There is an old saying that goes, “Good fences make good neighbors.” It certainly applies to multi-user computer systems. Each user can have a configuration that works best for them, they can be assured that no one will have access to their files and they won’t have easy access to other users files. Each user having their own account is also good for the sysadmin who wants to keep tabs on what others are doing with the computer. Each user has their own browser history so you can check on Internet activities, especially if that user is a kid and you want to know what they are looking at. You can also lock a user’s account if you don’t want them to have access temporarily or delete them entirely.
2. The sysadmin is the only person who should know all the passwords.
Users should be strongly discouraged from sharing passwords and, if you’re working in an enterprise environment, those passwords should be changed often. Now, most who are reading this will be using Linux at home but if you have a lot of people using your system or you’re suspect of anyone’s intentions, you may want to change passwords yourself and assign them to each user. Users can change their own passwords, but the sysadmin can always gain access without knowing the password the user has chosen. (Nice, huh? Being a Super User can really stroke your ego.) The quickest way to deny access to a user is to just change the password on the account to something they don’t know.
3. Users should log out when they are done using the computer.
Leaving a computer logged in and walking away is a security risk and it makes life hard for the next person who wants to use the machine. If the machine is set to suspend or lock the screen, the next user may be forced to switch users to get to their account. Having multiple accounts logged in will suck up system resources and bog things down for those who are actually trying to use the machine.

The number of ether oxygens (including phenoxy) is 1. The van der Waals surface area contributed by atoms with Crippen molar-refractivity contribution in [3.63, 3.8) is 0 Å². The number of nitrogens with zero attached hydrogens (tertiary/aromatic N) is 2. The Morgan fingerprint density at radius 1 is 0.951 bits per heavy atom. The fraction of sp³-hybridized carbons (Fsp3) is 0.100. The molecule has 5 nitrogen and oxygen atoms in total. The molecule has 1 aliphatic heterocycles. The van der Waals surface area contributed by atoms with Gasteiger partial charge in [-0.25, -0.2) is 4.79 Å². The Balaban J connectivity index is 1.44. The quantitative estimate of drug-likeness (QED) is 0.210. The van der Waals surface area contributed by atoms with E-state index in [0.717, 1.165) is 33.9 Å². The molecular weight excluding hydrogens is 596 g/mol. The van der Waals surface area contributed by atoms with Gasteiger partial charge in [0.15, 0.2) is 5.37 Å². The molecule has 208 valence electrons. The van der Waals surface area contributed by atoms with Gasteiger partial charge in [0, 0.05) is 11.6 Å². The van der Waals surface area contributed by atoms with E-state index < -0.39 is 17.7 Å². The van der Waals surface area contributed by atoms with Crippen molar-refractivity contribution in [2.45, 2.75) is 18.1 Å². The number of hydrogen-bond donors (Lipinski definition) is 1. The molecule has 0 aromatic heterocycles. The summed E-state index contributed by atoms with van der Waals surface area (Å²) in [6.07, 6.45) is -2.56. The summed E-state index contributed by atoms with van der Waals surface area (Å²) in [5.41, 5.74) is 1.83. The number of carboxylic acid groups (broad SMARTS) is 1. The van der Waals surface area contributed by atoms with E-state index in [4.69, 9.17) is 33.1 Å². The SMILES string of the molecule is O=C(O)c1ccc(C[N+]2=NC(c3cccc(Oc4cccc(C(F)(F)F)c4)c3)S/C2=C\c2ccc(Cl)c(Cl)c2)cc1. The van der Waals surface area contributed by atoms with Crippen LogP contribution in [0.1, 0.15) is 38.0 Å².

4. Make users log in.
I am not a fan of setting a computer to automatically login at startup, even if I am the only person who has an account. If you have multiple users automatically logged in it defeats the purpose of having separate accounts completely. Some Linux distros offer this option when you’re setting up the admin account at install and others actually select this option automatically when you create additional user accounts. Yeah, it’s convenient but what happens if someone breaks into your house or steals the machine? You’ve just removed the first line of defense! While it is true that passwords and encrypted files won’t keep someone who really wants to get at your data from getting it, don’t make it any easier for them.
Going beyond the GUI
I used a combination of GUI tools and Technical commands to demonstrate some of the basic things you might want to do with accounts on your machine. It goes way beyond that, though. Remember, these tools were designed to work with hundreds of users on mainframe computers. Additionally, here is a short list of commands you may want to get to know better:
adduser – Creates a new user account.
deluser – Removes a user account.
passwd – Used to set passwords and to lock user accounts
change – Sets a minimum and maximum age for a user’s password.
su – Switches user accounts in a terminal.
groupadd – Adds a user to a group.
groups – Shows what groups a user belongs to.
usermod – Removes a user from a group.